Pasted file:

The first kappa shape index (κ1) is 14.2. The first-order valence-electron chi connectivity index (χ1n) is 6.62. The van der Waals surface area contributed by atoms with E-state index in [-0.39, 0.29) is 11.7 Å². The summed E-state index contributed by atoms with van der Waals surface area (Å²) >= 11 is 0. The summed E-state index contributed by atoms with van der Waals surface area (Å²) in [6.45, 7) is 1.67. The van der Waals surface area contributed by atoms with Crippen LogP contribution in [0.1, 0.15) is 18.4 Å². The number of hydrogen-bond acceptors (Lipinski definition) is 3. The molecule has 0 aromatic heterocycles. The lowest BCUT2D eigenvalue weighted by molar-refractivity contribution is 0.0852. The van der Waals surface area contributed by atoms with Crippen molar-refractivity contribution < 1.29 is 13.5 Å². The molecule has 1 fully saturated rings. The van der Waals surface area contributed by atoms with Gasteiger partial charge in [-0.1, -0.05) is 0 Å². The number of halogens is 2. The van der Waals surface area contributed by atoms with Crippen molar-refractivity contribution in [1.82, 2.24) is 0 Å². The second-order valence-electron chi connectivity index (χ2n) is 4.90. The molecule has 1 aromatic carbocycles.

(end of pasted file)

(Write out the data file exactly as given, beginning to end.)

The first kappa shape index (κ1) is 14.2. The first-order valence-electron chi connectivity index (χ1n) is 6.62. The van der Waals surface area contributed by atoms with E-state index in [-0.39, 0.29) is 11.7 Å². The summed E-state index contributed by atoms with van der Waals surface area (Å²) >= 11 is 0. The summed E-state index contributed by atoms with van der Waals surface area (Å²) in [6.45, 7) is 1.67. The van der Waals surface area contributed by atoms with Crippen LogP contribution in [0.1, 0.15) is 18.4 Å². The number of hydrogen-bond acceptors (Lipinski definition) is 3. The molecule has 0 aromatic heterocycles. The lowest BCUT2D eigenvalue weighted by molar-refractivity contribution is 0.0852. The van der Waals surface area contributed by atoms with Crippen molar-refractivity contribution < 1.29 is 13.5 Å². The molecule has 1 fully saturated rings. The van der Waals surface area contributed by atoms with Gasteiger partial charge in [-0.1, -0.05) is 0 Å². The number of halogens is 2. The van der Waals surface area contributed by atoms with Crippen molar-refractivity contribution in [1.82, 2.24) is 0 Å². The second-order valence-electron chi connectivity index (χ2n) is 4.90. The molecule has 1 aromatic carbocycles.